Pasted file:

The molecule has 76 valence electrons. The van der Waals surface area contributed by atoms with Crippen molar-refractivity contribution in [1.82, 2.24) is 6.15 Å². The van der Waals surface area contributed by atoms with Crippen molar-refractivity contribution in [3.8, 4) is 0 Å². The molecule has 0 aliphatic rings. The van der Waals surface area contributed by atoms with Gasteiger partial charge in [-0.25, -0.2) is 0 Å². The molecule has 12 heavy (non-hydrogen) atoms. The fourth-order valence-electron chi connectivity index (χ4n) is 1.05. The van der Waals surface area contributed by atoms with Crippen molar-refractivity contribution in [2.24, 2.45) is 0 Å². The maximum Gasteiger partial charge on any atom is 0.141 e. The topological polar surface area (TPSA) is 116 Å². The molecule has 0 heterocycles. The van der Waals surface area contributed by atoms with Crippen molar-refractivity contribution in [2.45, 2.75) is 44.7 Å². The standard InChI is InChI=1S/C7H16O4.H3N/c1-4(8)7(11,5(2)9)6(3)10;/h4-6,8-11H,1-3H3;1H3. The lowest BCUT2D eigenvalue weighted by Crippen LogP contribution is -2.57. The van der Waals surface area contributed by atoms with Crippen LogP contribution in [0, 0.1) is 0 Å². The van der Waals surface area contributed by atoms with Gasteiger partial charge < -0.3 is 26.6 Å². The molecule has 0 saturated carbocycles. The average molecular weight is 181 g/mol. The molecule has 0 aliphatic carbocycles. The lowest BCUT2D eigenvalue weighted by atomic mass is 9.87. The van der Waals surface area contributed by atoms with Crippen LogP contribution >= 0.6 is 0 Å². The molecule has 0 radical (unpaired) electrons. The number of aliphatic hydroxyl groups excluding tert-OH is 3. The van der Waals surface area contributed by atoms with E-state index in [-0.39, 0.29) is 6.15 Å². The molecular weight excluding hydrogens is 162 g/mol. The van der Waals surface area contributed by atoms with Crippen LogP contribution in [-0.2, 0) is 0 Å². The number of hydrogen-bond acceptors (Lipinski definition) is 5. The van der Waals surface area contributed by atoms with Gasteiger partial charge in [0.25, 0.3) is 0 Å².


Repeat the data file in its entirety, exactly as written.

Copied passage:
The molecule has 76 valence electrons. The van der Waals surface area contributed by atoms with Crippen molar-refractivity contribution in [1.82, 2.24) is 6.15 Å². The van der Waals surface area contributed by atoms with Crippen molar-refractivity contribution in [3.8, 4) is 0 Å². The molecule has 0 aliphatic rings. The van der Waals surface area contributed by atoms with Gasteiger partial charge in [-0.25, -0.2) is 0 Å². The molecule has 12 heavy (non-hydrogen) atoms. The fourth-order valence-electron chi connectivity index (χ4n) is 1.05. The van der Waals surface area contributed by atoms with Crippen molar-refractivity contribution in [2.24, 2.45) is 0 Å². The maximum Gasteiger partial charge on any atom is 0.141 e. The topological polar surface area (TPSA) is 116 Å². The molecule has 0 heterocycles. The van der Waals surface area contributed by atoms with Crippen molar-refractivity contribution in [2.45, 2.75) is 44.7 Å². The standard InChI is InChI=1S/C7H16O4.H3N/c1-4(8)7(11,5(2)9)6(3)10;/h4-6,8-11H,1-3H3;1H3. The lowest BCUT2D eigenvalue weighted by Crippen LogP contribution is -2.57. The van der Waals surface area contributed by atoms with Crippen LogP contribution in [0, 0.1) is 0 Å². The van der Waals surface area contributed by atoms with Gasteiger partial charge < -0.3 is 26.6 Å². The molecule has 0 saturated carbocycles. The average molecular weight is 181 g/mol. The molecule has 0 aliphatic carbocycles. The lowest BCUT2D eigenvalue weighted by atomic mass is 9.87. The van der Waals surface area contributed by atoms with Crippen LogP contribution >= 0.6 is 0 Å². The molecule has 0 radical (unpaired) electrons. The number of aliphatic hydroxyl groups excluding tert-OH is 3. The van der Waals surface area contributed by atoms with E-state index in [-0.39, 0.29) is 6.15 Å². The molecular weight excluding hydrogens is 162 g/mol. The van der Waals surface area contributed by atoms with Crippen LogP contribution in [-0.2, 0) is 0 Å². The number of hydrogen-bond acceptors (Lipinski definition) is 5. The van der Waals surface area contributed by atoms with Gasteiger partial charge in [0.25, 0.3) is 0 Å².